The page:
The IEA presentation showed a largely pessimistic view of the world progress in clean energy. "The drive clean of the world energy system has paused", said Executive Director Maria van der Hoeven. "Despite much talk of world leaders, and despite a boom in renewable energy over the last ten years is the average price per unit of energy, which is now basically so dirty like 20 years ago."
The report, tracking clean energy progress, measures each technology and sector against 2020 targets and results in a metric, the energy sector carbon intensity index (ESCII), which shows that pro is emitted as much CO2 given unit of energy. The ESCII measured 2.39 tons of CO2 per ton of oil equivalent (t CO2/t MTOE) in 1990; This number was almost up to the year 2010 unchanged at 2.37 t CO2/toe keep stable.
"As world creep higher temperatures due to increasing emissions of greenhouse gases such as carbon dioxide – two-thirds of which come from the energy sector - the general lack of progress should serve as a wake-up call," said van der Hoeven. "We cannot afford not another 20 years listlessness. We need a rapid expansion of energy technologies with low CO2 emissions, avoid a potentially disastrous warming of the planet, but we must accelerate also move away from dirty fossil fuels."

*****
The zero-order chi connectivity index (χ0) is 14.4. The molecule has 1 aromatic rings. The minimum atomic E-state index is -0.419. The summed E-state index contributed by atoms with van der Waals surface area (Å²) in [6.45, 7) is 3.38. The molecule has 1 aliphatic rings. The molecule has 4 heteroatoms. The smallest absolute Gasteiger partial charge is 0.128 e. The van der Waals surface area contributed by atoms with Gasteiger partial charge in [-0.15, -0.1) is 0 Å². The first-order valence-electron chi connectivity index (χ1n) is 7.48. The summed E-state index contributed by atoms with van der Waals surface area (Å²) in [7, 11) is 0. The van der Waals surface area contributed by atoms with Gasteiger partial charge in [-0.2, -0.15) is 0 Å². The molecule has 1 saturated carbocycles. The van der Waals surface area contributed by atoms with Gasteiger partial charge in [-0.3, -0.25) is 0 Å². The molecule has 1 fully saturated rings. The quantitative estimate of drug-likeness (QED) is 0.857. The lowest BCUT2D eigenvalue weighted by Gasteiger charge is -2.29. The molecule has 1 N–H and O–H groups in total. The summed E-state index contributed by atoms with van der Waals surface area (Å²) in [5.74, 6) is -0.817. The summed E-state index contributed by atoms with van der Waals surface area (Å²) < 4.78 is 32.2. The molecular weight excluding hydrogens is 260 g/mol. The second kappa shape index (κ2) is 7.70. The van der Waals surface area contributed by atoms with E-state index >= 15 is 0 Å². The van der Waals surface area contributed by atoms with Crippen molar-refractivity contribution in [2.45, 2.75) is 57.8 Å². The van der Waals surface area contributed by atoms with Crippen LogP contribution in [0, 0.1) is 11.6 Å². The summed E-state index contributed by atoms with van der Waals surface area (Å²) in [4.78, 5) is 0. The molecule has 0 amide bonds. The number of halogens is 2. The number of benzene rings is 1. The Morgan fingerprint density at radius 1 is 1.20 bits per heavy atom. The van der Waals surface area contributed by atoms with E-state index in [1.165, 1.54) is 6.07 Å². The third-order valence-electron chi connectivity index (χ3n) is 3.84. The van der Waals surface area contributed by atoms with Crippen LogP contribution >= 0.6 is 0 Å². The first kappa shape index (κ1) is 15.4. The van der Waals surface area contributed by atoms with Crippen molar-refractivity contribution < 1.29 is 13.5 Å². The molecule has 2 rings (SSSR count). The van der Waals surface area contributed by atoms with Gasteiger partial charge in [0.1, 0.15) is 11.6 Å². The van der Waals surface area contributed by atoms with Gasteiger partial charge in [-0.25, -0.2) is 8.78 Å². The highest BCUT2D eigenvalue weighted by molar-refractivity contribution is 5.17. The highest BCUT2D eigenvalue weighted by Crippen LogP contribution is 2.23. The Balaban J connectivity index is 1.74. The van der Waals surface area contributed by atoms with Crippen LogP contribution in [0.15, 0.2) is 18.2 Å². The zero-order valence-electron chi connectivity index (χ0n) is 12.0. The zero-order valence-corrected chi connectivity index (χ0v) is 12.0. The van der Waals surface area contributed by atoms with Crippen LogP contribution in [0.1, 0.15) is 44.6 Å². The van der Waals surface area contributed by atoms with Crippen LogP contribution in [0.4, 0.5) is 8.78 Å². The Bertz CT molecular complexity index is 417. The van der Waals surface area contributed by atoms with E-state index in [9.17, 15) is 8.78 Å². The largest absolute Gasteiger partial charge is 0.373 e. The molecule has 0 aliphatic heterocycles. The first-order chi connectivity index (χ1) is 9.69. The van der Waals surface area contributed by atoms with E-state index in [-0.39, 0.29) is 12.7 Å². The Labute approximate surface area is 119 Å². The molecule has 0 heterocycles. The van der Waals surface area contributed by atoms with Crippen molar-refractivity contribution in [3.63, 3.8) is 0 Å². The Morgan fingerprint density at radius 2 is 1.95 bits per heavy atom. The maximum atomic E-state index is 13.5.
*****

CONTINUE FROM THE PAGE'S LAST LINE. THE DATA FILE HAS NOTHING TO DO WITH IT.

Renewable energies are a "ray of hope"
Although progress remains alarmingly for most of the technologies are reduced, which could move the world to the international climate targets, the IEA report presents some positive recent signs. Technologies for renewable energy and increased efforts of in developing countries are "among the few bright spots", said the Agency and van der Hoeven called renewable energy "a light in the dark" presentation.
From 2011 to 2012, the report says, grew up solar photovoltaic (PV) and wind technologies to 42% and 19%, and despite continuing economic and political turmoil in both areas. Emerging markets increase their clean energy efforts-for example Brazil, China and India among the countries, supporting the policies for the sector of renewable energies in the year 2012 advanced.
The IEA report provides recommendations for each technology. The Agency of coal prices and the phase-out of fossil fuels subsidies recommends arguing that the actual cost of energy of consumer prices must reflect that. Technologies such as electric vehicles, wind and solar will need support for several years, the report says, but it warns that policy should be more flexible and more transparent. While it forecast that growing economic competitiveness support robust renewable sector growth, the IEA stressed that effective political support design is essential, including facilitating network integration through market reforms.
The Agency recommends broader introduction of concentration solar power (CSP) and offshore wind energy as well as improved Rd &:-d for promising new technologies such as ocean power. But renewable energy technologies are largely as planned by 2020 to achieve objectives, improves performance, deployment is scaled and expand markets worldwide the IEA found.
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